Sara Davis Buechner’s music magic | Music | Halifax, Nova Scotia | THE COAST

Sara Davis Buechner’s music magic

Following years of hardships, the acclaimed pianist visits Halifax for an extraordinary recital.

Sara Davis Buechner’s music magic

Sara Davis Buechner
Saturday, November 17, 7pm
Lilian Piercey Concert Hall, Maritime Conservatory of Performing Arts
6199 Chebucto Road

Pianist Sara Davis Buechner is ready to give Halifax concertgoers a recital they won't soon forget. An acclaimed musician who's seen her share of personal and professional struggles as a transgender individual, it's a miracle she's here to share her talents—a testament to the resilience music has provided her.

Playing piano from three years old, Davis Buechner says "we don't choose music—it chooses us." Growing up in the 1960s Baltimore suburbs, her uncommon dreams alone caused the musician to stand out. Being transgender made matters worse.

Playing alongside orchestras and philharmonics, she hid her identity by cross-dressing, until she found the strength to live her truth. "Coming out in 1998 effectively ended my professional life in the United States," says Davis Buechner. "I was fired from an important teaching position, unable to get concert work and blacklisted by presenters and musical colleagues whom I considered friends."

Destitute and nearly homeless, music carried the pianist through tough times. Working for $600 a month at a community music school, she eventually began teaching at the University of British Columbia—signalling a career rebirth followed by opportunities in the recording arts and symphonic worlds. "Music is always in my soul to provide direction, comfort and clarity," she says. "It is for me, the sound of god, and that humbles and delights me."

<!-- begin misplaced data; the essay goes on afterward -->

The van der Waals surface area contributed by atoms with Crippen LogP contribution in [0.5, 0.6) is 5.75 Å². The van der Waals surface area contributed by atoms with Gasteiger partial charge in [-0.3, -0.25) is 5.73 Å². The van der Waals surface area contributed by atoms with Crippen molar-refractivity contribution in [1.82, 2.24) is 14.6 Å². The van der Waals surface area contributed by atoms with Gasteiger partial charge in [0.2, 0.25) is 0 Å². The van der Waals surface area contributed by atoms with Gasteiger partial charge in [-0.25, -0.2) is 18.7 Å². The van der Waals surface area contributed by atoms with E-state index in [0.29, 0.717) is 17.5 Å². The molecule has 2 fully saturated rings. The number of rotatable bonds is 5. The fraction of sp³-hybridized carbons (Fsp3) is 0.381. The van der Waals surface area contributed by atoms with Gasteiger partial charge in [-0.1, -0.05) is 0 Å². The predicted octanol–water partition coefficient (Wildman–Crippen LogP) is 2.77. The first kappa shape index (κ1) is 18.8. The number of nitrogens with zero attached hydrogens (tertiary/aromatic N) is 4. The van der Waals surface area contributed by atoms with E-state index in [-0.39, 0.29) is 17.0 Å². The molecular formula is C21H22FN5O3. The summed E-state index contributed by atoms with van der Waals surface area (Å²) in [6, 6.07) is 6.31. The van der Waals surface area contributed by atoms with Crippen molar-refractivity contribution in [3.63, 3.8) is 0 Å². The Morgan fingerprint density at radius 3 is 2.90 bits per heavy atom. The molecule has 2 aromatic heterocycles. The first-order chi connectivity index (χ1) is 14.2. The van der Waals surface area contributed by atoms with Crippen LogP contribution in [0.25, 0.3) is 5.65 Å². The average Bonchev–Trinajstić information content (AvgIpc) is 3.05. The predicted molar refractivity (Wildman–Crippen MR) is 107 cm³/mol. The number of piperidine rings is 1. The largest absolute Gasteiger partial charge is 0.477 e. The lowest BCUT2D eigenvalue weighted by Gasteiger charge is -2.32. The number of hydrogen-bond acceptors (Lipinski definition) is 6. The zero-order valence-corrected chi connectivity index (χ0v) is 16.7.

She'll be delivering a fantastic solo recital to Halifax, featuring works by Mozart, Suesse and Gershwin. Ultimately, it's a chance for audiences to witness the power of music—something Davis Buechner knows all too well. "The magic of music is that every person in the audience can take something different away from what happens on stage," she says. "I'm happy if people enjoy what I do, how I do it and if it opens a few inner doors and outer ears."

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